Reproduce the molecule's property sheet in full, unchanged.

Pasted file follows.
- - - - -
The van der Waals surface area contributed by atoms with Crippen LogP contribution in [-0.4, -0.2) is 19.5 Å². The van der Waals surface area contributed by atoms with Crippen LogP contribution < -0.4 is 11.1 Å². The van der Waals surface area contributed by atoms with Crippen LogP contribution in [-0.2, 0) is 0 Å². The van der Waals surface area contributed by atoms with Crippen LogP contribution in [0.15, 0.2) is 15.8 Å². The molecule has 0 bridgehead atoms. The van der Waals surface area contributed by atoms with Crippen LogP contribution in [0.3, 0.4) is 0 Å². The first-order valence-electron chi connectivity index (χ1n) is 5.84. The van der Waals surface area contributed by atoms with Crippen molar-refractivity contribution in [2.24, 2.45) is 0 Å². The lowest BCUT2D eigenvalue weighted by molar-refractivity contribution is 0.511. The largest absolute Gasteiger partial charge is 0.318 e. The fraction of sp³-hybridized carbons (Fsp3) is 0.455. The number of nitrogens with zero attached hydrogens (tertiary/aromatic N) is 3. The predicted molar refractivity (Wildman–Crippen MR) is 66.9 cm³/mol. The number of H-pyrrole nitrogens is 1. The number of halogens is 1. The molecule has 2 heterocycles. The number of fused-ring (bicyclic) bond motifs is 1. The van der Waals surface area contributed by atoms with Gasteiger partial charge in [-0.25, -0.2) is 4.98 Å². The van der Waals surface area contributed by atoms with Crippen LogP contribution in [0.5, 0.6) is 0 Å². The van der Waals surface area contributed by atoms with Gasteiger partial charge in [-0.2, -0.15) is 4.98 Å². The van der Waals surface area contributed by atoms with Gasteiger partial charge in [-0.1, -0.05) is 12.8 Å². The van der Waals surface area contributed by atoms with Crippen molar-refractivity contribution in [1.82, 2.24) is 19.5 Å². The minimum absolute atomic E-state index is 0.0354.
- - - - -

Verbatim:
The van der Waals surface area contributed by atoms with Crippen LogP contribution in [-0.4, -0.2) is 19.5 Å². The van der Waals surface area contributed by atoms with Crippen LogP contribution < -0.4 is 11.1 Å². The van der Waals surface area contributed by atoms with Crippen LogP contribution in [-0.2, 0) is 0 Å². The van der Waals surface area contributed by atoms with Crippen LogP contribution in [0.15, 0.2) is 15.8 Å². The molecule has 0 bridgehead atoms. The van der Waals surface area contributed by atoms with Crippen LogP contribution in [0.3, 0.4) is 0 Å². The first-order valence-electron chi connectivity index (χ1n) is 5.84. The van der Waals surface area contributed by atoms with Crippen molar-refractivity contribution in [2.24, 2.45) is 0 Å². The lowest BCUT2D eigenvalue weighted by molar-refractivity contribution is 0.511. The largest absolute Gasteiger partial charge is 0.318 e. The fraction of sp³-hybridized carbons (Fsp3) is 0.455. The number of nitrogens with zero attached hydrogens (tertiary/aromatic N) is 3. The predicted molar refractivity (Wildman–Crippen MR) is 66.9 cm³/mol. The number of H-pyrrole nitrogens is 1. The number of halogens is 1. The molecule has 2 heterocycles. The number of fused-ring (bicyclic) bond motifs is 1. The van der Waals surface area contributed by atoms with Gasteiger partial charge in [-0.25, -0.2) is 4.98 Å². The van der Waals surface area contributed by atoms with Crippen LogP contribution in [0.5, 0.6) is 0 Å². The van der Waals surface area contributed by atoms with Gasteiger partial charge in [-0.2, -0.15) is 4.98 Å². The van der Waals surface area contributed by atoms with Gasteiger partial charge in [-0.1, -0.05) is 12.8 Å². The van der Waals surface area contributed by atoms with Crippen molar-refractivity contribution in [1.82, 2.24) is 19.5 Å². The minimum absolute atomic E-state index is 0.0354.